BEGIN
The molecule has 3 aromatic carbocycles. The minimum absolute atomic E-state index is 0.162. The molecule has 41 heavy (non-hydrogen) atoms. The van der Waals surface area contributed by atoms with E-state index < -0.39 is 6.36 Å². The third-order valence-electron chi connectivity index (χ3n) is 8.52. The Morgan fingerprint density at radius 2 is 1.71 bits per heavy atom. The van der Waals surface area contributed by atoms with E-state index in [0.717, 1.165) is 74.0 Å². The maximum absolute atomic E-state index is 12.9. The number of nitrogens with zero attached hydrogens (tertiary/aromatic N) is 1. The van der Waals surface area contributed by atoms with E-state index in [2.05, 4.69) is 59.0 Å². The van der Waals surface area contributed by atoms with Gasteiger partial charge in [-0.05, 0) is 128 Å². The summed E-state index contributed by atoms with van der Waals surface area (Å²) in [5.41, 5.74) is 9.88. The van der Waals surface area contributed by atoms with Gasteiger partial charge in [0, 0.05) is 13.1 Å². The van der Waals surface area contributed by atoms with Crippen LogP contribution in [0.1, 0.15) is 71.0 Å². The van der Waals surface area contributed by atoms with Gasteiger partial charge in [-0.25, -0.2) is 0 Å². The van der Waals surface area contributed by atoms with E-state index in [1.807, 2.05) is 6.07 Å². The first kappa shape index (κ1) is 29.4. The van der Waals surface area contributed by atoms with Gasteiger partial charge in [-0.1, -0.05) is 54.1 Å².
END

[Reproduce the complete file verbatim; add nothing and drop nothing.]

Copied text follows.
The molecule has 3 aromatic carbocycles. The minimum absolute atomic E-state index is 0.162. The molecule has 41 heavy (non-hydrogen) atoms. The van der Waals surface area contributed by atoms with E-state index < -0.39 is 6.36 Å². The third-order valence-electron chi connectivity index (χ3n) is 8.52. The Morgan fingerprint density at radius 2 is 1.71 bits per heavy atom. The van der Waals surface area contributed by atoms with E-state index in [0.717, 1.165) is 74.0 Å². The maximum absolute atomic E-state index is 12.9. The number of nitrogens with zero attached hydrogens (tertiary/aromatic N) is 1. The van der Waals surface area contributed by atoms with E-state index in [2.05, 4.69) is 59.0 Å². The van der Waals surface area contributed by atoms with Gasteiger partial charge in [-0.05, 0) is 128 Å². The summed E-state index contributed by atoms with van der Waals surface area (Å²) in [5.41, 5.74) is 9.88. The van der Waals surface area contributed by atoms with Gasteiger partial charge in [0, 0.05) is 13.1 Å². The van der Waals surface area contributed by atoms with Crippen LogP contribution in [0.1, 0.15) is 71.0 Å². The van der Waals surface area contributed by atoms with Gasteiger partial charge in [-0.25, -0.2) is 0 Å². The van der Waals surface area contributed by atoms with E-state index in [1.807, 2.05) is 6.07 Å². The first kappa shape index (κ1) is 29.4. The van der Waals surface area contributed by atoms with Gasteiger partial charge in [-0.1, -0.05) is 54.1 Å².